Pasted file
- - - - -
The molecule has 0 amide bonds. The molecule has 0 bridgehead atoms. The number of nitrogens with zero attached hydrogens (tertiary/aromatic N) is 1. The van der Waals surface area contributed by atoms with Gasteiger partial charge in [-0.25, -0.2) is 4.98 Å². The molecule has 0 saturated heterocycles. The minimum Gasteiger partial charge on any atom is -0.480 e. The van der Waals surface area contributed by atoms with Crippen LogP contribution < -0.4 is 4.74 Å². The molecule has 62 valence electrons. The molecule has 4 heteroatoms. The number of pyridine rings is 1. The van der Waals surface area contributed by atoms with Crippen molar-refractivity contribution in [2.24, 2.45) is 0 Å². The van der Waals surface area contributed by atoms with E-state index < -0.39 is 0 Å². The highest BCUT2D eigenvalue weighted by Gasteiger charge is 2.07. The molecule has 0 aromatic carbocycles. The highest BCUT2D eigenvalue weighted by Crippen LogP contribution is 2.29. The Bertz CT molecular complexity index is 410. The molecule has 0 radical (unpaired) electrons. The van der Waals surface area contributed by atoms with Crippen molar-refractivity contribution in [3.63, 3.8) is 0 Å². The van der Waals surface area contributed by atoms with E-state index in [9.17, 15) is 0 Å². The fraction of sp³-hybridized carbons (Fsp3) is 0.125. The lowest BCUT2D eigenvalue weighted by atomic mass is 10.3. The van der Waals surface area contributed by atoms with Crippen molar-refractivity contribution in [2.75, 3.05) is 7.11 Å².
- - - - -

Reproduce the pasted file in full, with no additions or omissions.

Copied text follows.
The molecule has 0 amide bonds. The molecule has 0 bridgehead atoms. The number of nitrogens with zero attached hydrogens (tertiary/aromatic N) is 1. The van der Waals surface area contributed by atoms with Gasteiger partial charge in [-0.25, -0.2) is 4.98 Å². The molecule has 0 saturated heterocycles. The minimum Gasteiger partial charge on any atom is -0.480 e. The van der Waals surface area contributed by atoms with Crippen LogP contribution < -0.4 is 4.74 Å². The molecule has 62 valence electrons. The molecule has 4 heteroatoms. The number of pyridine rings is 1. The van der Waals surface area contributed by atoms with Crippen molar-refractivity contribution in [2.24, 2.45) is 0 Å². The van der Waals surface area contributed by atoms with E-state index < -0.39 is 0 Å². The highest BCUT2D eigenvalue weighted by Gasteiger charge is 2.07. The molecule has 0 aromatic carbocycles. The highest BCUT2D eigenvalue weighted by Crippen LogP contribution is 2.29. The Bertz CT molecular complexity index is 410. The molecule has 0 radical (unpaired) electrons. The van der Waals surface area contributed by atoms with Crippen molar-refractivity contribution in [3.63, 3.8) is 0 Å². The van der Waals surface area contributed by atoms with E-state index in [9.17, 15) is 0 Å². The fraction of sp³-hybridized carbons (Fsp3) is 0.125. The lowest BCUT2D eigenvalue weighted by atomic mass is 10.3. The van der Waals surface area contributed by atoms with Crippen molar-refractivity contribution in [2.75, 3.05) is 7.11 Å².